Recently with many questions of tolerance and ethics rising, people have asked for a change in the education system. With schools in progressive states, like my former high school in California, swapping its current education standards for courses that stray away from Eurocentric perspectives, teachers are forced to create new curriculum to adapt to the changing times. On the opposite end of the political spectrum, with the rise in ethics and comprehensive education, many parents have become opposed to schools’ attempt of disregarding traditional and archaic teaching standards. Whether the education be around comprehensive sexual education, the reading and teaching of literature that revolves around the Holocaust, or the acceptance and share of information towards the LGBTQ+ community, there has been a strong pull against these aspects fo education. The “Don’t Say Gay Bill” Signed by Florida Govenor Ron DeSantis in March 2022 requires schools to not discuss LGBTQ+ subjects to grades kindergarten to third grade. The introduction and media discourse around this law has led other school districts in other states to either loosen or tighten its stance on seemingly “controversial” topics (topics that demote ignorance and White, Chritstian supremacist values).
Amidst all of the chaos between the past and progression, schools themselves have faced challenges. Some schools have dealt with overcrowding. Some have failed to receive proper funding to provide a stable and secure education and opportunity for its students, while gearing its finances into the school faculty with higher positions and/or tenure. Some schools have had threats of school shootings. Some schools have poor security. Some schools have had increases in fights and/or drug problems.
All schools have faced impacts of the pandemic, with many teachers having to teach online. There has also been a reduction in pay for teachers, especially beginning teachers. With the inflation rising and the price of everyday necessities becoming more expensive, the low pay gives less incentive and more requirement for teachers to leave and find a more financially stable job. While having to mentally toggle between passion for teaching and reality for a career in teaching, teachers already have the world expected of them. Teachers need to educate children, grade their papers, ensure they grow academically, and sometimes act as a parent to the children who don’t receive enough emotional support at home. Even at American University, a private Institution which tries to guarantee students and parents that they are a part of a network for “ambitious achievers, compassionate leaders and socially aware citizens”, which is a task that needs reputable teachers to achieve. While holding the promises of guaranteed success, the school was unfairly paying its staff. In 2019, the school’s president, Silvia Burwell, received a 9% increase in her salary, with her pay kissing a million dollars. Simultaneously, staff began to strengthen a union to ask for a pay raise. Fast forwarding to late August, the American University 2022-2023 school year started off with a five day long strike for fair pay for staff members. The strike, causing controversy amongst students and parents, for both its purpose and its inconvenient timing of existing during move-in. The students of the Class of 2026 have already voiced their support for the staff, by walking out during convocation during Burwell’s speech to the class. The walkout, as well as the strike as a whole, ended up in news articles in not only DC, but around the world (thanks Australia).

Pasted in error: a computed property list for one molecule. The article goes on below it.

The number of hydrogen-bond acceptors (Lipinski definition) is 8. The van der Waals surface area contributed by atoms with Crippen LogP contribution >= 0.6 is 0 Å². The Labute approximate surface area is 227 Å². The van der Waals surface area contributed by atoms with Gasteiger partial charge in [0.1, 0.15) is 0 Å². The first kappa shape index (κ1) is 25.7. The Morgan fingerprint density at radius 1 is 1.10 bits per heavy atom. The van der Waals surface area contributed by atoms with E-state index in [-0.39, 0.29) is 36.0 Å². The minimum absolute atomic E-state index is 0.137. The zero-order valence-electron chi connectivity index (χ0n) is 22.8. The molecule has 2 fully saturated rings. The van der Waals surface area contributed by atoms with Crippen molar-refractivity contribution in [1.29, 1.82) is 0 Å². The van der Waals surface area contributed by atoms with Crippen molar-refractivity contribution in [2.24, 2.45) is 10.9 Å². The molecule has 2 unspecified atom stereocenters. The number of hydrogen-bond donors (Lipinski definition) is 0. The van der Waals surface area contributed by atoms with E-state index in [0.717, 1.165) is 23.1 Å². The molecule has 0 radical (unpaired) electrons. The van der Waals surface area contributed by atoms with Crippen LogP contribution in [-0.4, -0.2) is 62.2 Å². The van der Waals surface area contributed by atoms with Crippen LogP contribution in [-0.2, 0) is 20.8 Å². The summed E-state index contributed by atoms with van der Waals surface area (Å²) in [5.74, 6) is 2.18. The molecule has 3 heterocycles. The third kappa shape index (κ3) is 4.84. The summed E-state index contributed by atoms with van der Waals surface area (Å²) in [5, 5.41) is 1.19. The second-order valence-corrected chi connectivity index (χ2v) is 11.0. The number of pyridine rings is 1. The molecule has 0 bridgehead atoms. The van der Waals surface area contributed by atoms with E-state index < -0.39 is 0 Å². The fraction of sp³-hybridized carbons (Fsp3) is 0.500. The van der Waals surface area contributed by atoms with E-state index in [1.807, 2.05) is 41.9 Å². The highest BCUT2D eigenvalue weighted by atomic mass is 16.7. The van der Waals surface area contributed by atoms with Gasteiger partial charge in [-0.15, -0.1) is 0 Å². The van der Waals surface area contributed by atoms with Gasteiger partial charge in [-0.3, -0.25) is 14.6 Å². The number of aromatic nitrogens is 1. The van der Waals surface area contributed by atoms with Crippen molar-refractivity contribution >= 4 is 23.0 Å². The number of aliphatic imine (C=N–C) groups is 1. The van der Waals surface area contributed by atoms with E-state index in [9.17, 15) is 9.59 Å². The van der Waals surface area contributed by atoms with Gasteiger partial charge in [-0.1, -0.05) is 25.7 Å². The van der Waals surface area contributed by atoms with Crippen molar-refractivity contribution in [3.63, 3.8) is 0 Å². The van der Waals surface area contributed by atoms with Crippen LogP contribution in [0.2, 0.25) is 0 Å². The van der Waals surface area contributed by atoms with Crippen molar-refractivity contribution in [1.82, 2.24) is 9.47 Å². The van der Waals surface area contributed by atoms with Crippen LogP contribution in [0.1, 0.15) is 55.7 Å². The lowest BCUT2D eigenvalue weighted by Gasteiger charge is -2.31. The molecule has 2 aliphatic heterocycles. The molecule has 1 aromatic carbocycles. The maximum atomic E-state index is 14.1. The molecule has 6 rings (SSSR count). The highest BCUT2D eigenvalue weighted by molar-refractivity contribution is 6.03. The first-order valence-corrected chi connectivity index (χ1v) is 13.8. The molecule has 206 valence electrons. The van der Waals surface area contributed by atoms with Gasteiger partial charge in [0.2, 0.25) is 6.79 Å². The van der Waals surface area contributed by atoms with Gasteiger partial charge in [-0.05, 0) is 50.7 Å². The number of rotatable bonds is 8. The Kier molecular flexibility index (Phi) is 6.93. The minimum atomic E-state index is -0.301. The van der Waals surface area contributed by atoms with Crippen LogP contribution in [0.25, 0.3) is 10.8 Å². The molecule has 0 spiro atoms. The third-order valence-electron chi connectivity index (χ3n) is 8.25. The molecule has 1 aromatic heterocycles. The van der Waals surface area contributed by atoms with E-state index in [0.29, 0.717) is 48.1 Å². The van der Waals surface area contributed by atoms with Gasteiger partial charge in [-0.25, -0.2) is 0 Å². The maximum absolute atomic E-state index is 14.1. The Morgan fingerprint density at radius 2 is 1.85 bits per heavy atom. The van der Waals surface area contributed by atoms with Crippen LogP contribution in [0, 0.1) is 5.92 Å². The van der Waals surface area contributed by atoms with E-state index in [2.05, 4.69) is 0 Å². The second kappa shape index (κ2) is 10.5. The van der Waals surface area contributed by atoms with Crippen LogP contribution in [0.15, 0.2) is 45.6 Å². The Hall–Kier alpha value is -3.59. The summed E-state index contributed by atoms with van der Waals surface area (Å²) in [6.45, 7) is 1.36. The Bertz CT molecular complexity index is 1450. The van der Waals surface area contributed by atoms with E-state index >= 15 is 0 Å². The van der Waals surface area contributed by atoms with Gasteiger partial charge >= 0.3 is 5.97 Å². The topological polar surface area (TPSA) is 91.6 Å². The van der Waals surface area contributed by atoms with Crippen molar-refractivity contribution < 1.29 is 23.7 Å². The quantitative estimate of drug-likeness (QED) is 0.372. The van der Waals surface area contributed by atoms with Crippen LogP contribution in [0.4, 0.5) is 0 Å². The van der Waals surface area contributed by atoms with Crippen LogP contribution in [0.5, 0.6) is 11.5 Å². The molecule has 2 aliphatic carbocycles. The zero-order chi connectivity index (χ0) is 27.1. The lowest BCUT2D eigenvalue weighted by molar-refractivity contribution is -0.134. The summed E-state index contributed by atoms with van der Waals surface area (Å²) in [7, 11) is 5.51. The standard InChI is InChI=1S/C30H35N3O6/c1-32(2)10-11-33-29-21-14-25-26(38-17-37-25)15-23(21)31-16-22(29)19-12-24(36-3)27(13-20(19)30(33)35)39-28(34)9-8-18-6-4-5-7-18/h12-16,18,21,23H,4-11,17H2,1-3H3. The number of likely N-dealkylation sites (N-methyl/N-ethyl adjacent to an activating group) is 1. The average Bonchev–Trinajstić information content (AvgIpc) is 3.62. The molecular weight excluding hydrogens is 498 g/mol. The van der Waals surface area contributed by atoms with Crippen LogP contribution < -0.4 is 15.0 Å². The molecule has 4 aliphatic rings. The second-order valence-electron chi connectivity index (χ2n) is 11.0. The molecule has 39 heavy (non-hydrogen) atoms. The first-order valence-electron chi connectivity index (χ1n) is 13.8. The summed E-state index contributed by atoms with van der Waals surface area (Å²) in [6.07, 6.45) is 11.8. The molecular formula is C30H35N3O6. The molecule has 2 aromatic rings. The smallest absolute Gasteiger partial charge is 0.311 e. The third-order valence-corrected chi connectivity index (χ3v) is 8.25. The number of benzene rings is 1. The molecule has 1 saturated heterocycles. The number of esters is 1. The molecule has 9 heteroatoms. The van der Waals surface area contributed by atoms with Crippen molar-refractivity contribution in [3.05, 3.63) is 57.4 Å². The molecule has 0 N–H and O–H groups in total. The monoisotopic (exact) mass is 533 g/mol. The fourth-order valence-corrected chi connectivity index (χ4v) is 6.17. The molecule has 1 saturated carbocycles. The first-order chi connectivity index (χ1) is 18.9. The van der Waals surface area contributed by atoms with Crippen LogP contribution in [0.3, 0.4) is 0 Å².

Despite the coverage the strike received, every teacher and staff member of a school district or institution should not have to strike to receive a salary that acknowledges the jarring inflation. There needs to be better allocations to fund for teachers that allows that to keep a job in teaching and not need to work a part-time job on the side. But there cannot be a flux of money that goes mainly to staff members with tenure and/or a high position (ex. The majority of the money goes to the principal despite the comfortable life they show while teachers voice their concerns of not being able to pay rent). The American Education System needs to take more action toward the ideals it claims of loving and supporting teachers. If teachers were truly respected, they wouldn’t be paid pennies and they wouldn’t have the march for a livable wage.